It is obvious that NDC are not very happy about this Bill and are trying to create stumbling blocks in the way. The strange fact is that the Dual Citizenship idea was originated during the NDC era. Can we allow good ideas simply to sit without action? Notwithstanding, Parliament must act now by passing this Bill before 2008 elections. If persons who work in diplomatic missions and their spouses, persons working with international organizations, students on government scholarships and members of the Armed Forces and the Police on peacekeeping duties really get the chance to vote as expressed by Mr. Iddrisu Haruna, under the current electoral law, then why not extend the same privilege to all other eligible Ghanaians abroad? And where do they vote, in Ghana or abroad? If the NDC oppose the passing of this Bill and refuse to help the government act to implement, are we then to infer that this provision was inserted to benefit only the NDC since the list only referred to NDC appointees and cronies? Mr. J. Ayikoi-Otoo, the Honorable Atttorney General is more than right to admit that “being outside your home country should not be a factor to disenfranchise you”.
Did the honorable MP for Tamale South and Minority Spokesman say Ghana has no money? If Ghana can afford to borrow $1-to-1.25Million to buy cars for Parliamentarians every year (i.e. $20,000X200 MPs divided by 4 in 2001 and $25,000X200 divided by 4 in 2005), why can't we have money to cater to the needs of those who contribute as much as 50% of the GDP of Ghana but live outside? Ghana Leadership Union does not see the rationale behind Mr. Haruna's argument. He should rather comment on the absurdity and irrationality behind giving each MP a loan of $20K and another $25K in just 4 years.
Let our politicians put talk and intentions into real action! If since the 1970s the Ghana government has acknowledged the role of Ghanaians in the Diaspora as very vital, then why should the government be hesitant to extend to them their birthright? NDC is not only being hypocritical but also afraid of their own shadows. It is only an act of cowardice for the NDC to call on the government to withdraw the Bill on the proposed amendments on the Constitution. To call for public debate is in order but it must be done in a civil and unprejudiced manner, and scientific polling methods must be used to tell the actual number of Ghanaians who are opposed or in favor. Why would the NDC oppose to this noble idea? Is it because they think most of the Ghanaians in the Diaspora were victims of the then government and that the NDC leadership is scared to extend voting rights to the people they had victimized? There should be no cause for alarm because Diasporans are not calling for any revenge but responsible government. Until all eligible Ghanaians are able to exercise their voting rights, our democracy remains but a window dressing.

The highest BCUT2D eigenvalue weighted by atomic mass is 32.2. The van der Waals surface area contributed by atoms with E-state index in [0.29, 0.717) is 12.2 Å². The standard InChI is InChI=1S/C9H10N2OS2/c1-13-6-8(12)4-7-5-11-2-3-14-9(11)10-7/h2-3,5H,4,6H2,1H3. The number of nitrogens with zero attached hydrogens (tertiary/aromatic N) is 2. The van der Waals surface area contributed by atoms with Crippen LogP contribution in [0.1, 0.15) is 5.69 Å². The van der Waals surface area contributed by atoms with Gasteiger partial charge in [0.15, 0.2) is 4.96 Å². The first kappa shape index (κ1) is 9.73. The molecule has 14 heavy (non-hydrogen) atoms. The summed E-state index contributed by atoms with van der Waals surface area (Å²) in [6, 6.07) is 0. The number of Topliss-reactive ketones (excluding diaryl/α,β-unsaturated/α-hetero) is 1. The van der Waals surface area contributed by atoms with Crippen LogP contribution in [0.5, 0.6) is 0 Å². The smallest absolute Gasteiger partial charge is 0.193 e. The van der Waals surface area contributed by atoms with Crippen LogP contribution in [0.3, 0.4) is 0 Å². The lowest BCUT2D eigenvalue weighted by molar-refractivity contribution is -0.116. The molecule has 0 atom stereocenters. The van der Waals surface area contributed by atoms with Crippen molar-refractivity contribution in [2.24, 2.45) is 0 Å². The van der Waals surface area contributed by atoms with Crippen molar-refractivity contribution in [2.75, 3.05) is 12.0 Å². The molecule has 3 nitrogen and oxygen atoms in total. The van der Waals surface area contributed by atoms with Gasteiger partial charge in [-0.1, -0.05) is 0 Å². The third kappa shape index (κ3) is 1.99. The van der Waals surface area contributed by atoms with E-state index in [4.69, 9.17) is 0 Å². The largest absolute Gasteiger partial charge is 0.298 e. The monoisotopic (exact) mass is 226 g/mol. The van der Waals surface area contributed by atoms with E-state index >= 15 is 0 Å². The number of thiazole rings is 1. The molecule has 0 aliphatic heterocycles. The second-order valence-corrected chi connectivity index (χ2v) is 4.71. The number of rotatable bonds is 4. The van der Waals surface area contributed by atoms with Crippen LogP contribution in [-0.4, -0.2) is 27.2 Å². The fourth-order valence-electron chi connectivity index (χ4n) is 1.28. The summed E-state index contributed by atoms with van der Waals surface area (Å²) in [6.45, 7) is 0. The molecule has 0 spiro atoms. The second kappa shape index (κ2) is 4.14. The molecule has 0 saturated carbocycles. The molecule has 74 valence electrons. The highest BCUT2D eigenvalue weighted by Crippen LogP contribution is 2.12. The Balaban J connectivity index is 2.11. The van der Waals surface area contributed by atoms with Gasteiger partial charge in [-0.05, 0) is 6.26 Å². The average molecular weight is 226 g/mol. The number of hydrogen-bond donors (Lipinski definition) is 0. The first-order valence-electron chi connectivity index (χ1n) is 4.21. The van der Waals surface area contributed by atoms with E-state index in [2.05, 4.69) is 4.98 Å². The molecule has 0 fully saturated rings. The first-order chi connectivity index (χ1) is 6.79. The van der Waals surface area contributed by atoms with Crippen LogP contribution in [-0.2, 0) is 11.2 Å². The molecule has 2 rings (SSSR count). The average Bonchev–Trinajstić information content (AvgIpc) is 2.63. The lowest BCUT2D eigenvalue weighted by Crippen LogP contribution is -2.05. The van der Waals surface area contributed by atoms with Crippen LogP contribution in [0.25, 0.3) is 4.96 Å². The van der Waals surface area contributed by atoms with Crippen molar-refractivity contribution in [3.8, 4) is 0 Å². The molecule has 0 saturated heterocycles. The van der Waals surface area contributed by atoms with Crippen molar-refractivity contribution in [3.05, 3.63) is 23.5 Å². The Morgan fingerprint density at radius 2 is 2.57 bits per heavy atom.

It is a camouflage for Mr. Iddrisu Haruna, MP for Tamale South and Minority Spokesman on communications to hide under the shadows of poverty to oppose this bill. NDC is not opposed in principle to allowing Ghanaians resident abroad to vote, then what is their point here? The reasons given by Honorable Mr. Iddrisu Haruna are typical of African politicians. They always say there is no money when the nation's or the people's interest are at stake yet they always find money for their lavish lifestyles. In deed we need a better answer. These are not adequate.
Talking about money and budgeting, Ghana can reduce government expenses in many ways. The parliamentary car loans can be evaluated, as well as the per expensive diem allowances and many other perks of officials. If Ghana has no money, how come we are talking about $25K every four years, plus top of the line cell phones every three months for MPs? Even those top executives who work for fortune 100 USA companies don't get all the benefits our government officials receive. GM, Ford, Chrysler, GE, and others pay only for hotel, transportation, and food. Only those in sales may get few dollars to entertain potential customers. It is estimated that Ghana government spends over 1million in USA dollars every week for such per diem. That is 52 million USA dollars a year for external and internal travel - per diem payments. So what does the Minority Spokesman mean by pooh-poohing the civil rights of Ghanaians in Diaspora? While Ghanaians in the Diaspora contributed some officially $1.2 billion to Ghana's economy last year, the home country could only contribute around $300 million for the same period. Extending voting rights to the Diaspora will not only help Ghana economically but also infuse accountability and responsibility in our elected officials. Okyere Bonna, Secretary, Ghana Leadership Union, (NGO) Views expressed by the author(s) do not necessarily reflect those of GhanaHomePage.